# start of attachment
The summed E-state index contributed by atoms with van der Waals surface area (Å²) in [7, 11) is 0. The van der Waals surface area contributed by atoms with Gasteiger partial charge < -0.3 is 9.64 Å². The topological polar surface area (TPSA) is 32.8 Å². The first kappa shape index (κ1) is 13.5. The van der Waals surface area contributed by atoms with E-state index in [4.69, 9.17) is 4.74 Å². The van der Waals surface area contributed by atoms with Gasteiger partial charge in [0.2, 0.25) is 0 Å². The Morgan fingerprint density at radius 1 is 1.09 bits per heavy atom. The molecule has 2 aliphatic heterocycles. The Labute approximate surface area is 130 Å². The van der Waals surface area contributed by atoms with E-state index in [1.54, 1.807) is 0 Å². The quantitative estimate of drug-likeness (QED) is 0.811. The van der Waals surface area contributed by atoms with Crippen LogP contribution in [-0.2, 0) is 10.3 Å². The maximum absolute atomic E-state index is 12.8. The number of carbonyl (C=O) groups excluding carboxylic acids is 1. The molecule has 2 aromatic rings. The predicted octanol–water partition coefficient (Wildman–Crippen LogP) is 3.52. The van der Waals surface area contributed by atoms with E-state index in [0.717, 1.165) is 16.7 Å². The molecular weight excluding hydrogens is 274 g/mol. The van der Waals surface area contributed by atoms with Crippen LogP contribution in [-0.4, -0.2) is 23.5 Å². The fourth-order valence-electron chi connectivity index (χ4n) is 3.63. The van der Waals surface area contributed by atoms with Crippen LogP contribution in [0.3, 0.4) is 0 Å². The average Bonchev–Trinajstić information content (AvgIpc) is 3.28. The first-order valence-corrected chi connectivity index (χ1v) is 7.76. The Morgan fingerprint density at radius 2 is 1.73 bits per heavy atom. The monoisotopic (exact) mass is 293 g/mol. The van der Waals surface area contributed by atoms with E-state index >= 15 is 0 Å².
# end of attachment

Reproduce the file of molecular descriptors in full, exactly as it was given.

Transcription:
The summed E-state index contributed by atoms with van der Waals surface area (Å²) in [7, 11) is 0. The van der Waals surface area contributed by atoms with Gasteiger partial charge < -0.3 is 9.64 Å². The topological polar surface area (TPSA) is 32.8 Å². The first kappa shape index (κ1) is 13.5. The van der Waals surface area contributed by atoms with E-state index in [4.69, 9.17) is 4.74 Å². The van der Waals surface area contributed by atoms with Gasteiger partial charge in [0.2, 0.25) is 0 Å². The Morgan fingerprint density at radius 1 is 1.09 bits per heavy atom. The molecule has 2 aliphatic heterocycles. The Labute approximate surface area is 130 Å². The van der Waals surface area contributed by atoms with E-state index in [1.54, 1.807) is 0 Å². The quantitative estimate of drug-likeness (QED) is 0.811. The van der Waals surface area contributed by atoms with Crippen LogP contribution in [-0.2, 0) is 10.3 Å². The maximum absolute atomic E-state index is 12.8. The number of carbonyl (C=O) groups excluding carboxylic acids is 1. The molecule has 2 aromatic rings. The predicted octanol–water partition coefficient (Wildman–Crippen LogP) is 3.52. The van der Waals surface area contributed by atoms with E-state index in [0.717, 1.165) is 16.7 Å². The molecular weight excluding hydrogens is 274 g/mol. The van der Waals surface area contributed by atoms with Crippen LogP contribution in [-0.4, -0.2) is 23.5 Å². The fourth-order valence-electron chi connectivity index (χ4n) is 3.63. The van der Waals surface area contributed by atoms with Crippen LogP contribution in [0.3, 0.4) is 0 Å². The average Bonchev–Trinajstić information content (AvgIpc) is 3.28. The first-order valence-corrected chi connectivity index (χ1v) is 7.76. The Morgan fingerprint density at radius 2 is 1.73 bits per heavy atom. The monoisotopic (exact) mass is 293 g/mol. The van der Waals surface area contributed by atoms with E-state index >= 15 is 0 Å².